Illawarra workers who delivered the Minns government its victory earlier this year say they feel "betrayed" by the government's latest move in ongoing pay negotiations with teachers and nurses.
Late last week, the union representing teachers slammed the Minns government's withdrawal of a pay deal which had been the subject of negotiations since the Labor government came to power in March 2023.
Angelina Maranesi, who has taught at Barrack Heights Public School for 30 years, said the current dispute between her union and the Minns government was worse than with the previous Coalition government.
"With the [previous] government, they made it quite clear that they weren't going to support public education, which is why we really rallied hard to get rid of that government, but this is in so many ways so much worse, because [Minns] was saying yes," Ms Maranesi said.
"Betrayal is the only way I can see it."
It's not only teachers who are frustrated with the government they have supported.
Over the weekend, 58 per cent of nurse union branches voted in favour of the NSW government's four per cent pay rise offer over the next 12 months, but Bianca Vergouw, Wollongong branch president of the NSW Nurses and Midwives Federation, said she and her colleagues we're disappointed with the offer.
"We'll accept it for 12 months at this point, but we're certainly not happy about it."
Nurses had initially asked for a 10 per cent pay bump and Ms Vergouw had a mixed response the government's counter offer.
"Everyone was disappointed in the four per cent offer, because that was less than half of what had been asked for," she said. "We are really excited about the commitment to safe staffing ratio."
Secretary of the Nurses and Midwives Federation, Woonona-based Shaye Candish said the feeling within her ranks was similar.
"When I'm talking to members, they're not happy with the four per cent offer," she said.
Ms Candish said that she was more positive about the government's commitment to implementing nurse to patient ratios, after the government and union began working together on staffing levels in April.
In his victory speech on election night in March, Mr Minns vowed to remove the public sector wages cap instituted by the previous government and support the key public sector workers of nurses, teachers and paramedics.
Teachers led some of the largest marches in the lead up to the election, and Illawarra teachers manned booths in the marginal electorates of Heathcote and South Coast in support of Maryanne Stuart and Liza Butler respectively, NSW Teachers Federation organiser Duncan McDonald said.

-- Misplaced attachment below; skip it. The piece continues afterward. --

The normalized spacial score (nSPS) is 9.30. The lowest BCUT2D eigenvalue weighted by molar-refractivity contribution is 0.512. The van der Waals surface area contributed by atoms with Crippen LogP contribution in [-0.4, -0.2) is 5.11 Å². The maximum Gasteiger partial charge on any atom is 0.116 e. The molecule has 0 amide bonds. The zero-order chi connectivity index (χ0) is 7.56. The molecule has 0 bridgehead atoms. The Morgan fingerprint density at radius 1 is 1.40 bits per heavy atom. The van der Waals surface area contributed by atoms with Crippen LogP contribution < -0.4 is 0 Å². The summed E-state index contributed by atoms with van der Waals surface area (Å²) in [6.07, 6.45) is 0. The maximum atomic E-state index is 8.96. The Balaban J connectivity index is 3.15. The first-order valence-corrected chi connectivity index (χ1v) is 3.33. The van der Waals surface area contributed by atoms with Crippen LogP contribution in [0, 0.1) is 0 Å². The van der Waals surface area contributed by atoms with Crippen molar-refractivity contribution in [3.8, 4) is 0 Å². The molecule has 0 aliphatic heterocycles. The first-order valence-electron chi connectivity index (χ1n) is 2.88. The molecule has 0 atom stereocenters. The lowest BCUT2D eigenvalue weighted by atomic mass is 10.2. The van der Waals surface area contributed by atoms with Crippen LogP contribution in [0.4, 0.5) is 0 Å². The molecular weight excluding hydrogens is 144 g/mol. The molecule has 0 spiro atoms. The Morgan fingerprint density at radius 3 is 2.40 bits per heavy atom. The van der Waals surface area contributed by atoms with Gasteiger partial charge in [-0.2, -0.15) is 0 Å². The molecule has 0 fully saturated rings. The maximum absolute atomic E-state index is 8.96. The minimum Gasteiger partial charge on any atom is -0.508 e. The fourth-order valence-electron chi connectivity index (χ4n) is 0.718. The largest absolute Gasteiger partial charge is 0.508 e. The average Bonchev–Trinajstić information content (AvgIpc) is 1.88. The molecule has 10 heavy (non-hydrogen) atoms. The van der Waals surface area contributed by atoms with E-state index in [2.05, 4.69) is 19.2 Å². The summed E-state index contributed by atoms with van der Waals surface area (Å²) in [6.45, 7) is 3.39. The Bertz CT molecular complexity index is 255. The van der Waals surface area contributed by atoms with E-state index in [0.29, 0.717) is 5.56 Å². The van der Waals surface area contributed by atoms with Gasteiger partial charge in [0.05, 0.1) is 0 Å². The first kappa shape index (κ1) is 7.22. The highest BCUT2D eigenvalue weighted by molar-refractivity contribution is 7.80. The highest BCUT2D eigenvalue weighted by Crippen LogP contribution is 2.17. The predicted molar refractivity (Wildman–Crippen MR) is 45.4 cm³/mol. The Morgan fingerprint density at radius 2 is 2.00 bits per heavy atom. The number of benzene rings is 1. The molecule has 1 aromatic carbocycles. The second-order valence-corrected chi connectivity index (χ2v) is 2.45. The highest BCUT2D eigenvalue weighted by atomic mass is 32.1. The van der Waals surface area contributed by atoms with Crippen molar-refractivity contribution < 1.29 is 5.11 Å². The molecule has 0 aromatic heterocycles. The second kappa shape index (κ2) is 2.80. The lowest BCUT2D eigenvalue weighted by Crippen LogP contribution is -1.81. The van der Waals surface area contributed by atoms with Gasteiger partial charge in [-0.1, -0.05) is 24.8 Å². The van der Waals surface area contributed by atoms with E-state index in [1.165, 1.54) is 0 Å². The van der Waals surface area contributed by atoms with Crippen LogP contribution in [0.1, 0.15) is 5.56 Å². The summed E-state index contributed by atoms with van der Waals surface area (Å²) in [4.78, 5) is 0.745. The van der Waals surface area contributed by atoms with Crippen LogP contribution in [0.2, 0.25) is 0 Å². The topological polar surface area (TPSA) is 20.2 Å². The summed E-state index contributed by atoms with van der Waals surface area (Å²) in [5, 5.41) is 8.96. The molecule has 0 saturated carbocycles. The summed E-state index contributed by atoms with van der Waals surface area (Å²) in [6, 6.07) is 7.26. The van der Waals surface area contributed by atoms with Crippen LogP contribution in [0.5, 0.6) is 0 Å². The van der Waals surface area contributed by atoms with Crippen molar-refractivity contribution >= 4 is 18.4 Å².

"Many teachers campaigned against the Perrottet government in the hope that there'd be a brighter future, and of course they're now questioning, what was the point of that?"
In the months since, Minns and his government have had fallings out with unions representing all three professions. Between July 26 and August 2, paramedics refused to work special events and enter billing information and for two days last week paramedics refused non-urgent transports.
In July, the Minns government marked 100 days in office by committing to scrap the legislated wages cap in September, however following a public sector wide four per cent increase, unionists are questioning whether the cap is really gone.
Acting secretary of the South Coast Labour Council Tina Smith said it was unclear whether a cap remained in practice.
"Throwing four per cent out there and saying the cap has been scrapped, has it? Or is it a little bit of fat around the cap at the moment?"
Unions are saying a four per cent wage increase does little to address the rising cost of living, with inflation at six per cent in the June quarter meaning real wages are going backwards.
"We're in a standard of living crisis; rents, electricity and food prices are going up," Ms Smith said. "You would think that anybody would look at sensibly raising wages or scrapping the cap in line with inflation, taking the foot off the lever of the crisis that a lot of people are in."
In addition to negotiations over wage rises, the Education Minister, Prue Car said there needed to be agreements in "productivity improvements" which to many teachers sounded like a throwback to previous disputes with Coalition governments, where pay rises were linked to increases in productivity.
In a profession where staff regularly work more than 60 hours a week, teachers were left scratching their heads about where this additional productivity could come from.
"Instead of classes of 30, they have 40 and 50, because you can't get a casual teacher," Ms Maranesi said. "That is a terrible thing for them to be throwing out, when we're already under the pump and doing way more than we should."
Similarly, Ms Vergouw said while pay was important, her colleagues didn't become nurses to be millionaires, and changes to staff ratios were just as essential.
"There's a glimmer of hope, but how long can you count on that," she said.
Ms Maranesi said while teachers and politicians debated pay, it was the students who were missing out as many of her peers leave teaching and new graduates quit once they join the workforce and confront the unrelenting workload. After over 30 years, Ms Maranesi formally retired last Thursday, with a plan to teach part-time as a casual.
In the days prior to her last day, she received a call from the teacher coordinating casuals at the school where she works.
"She said, 'When do you retire now?' Next Thursday," Ms Maranesi replied.
"'Do you want to work Friday?'"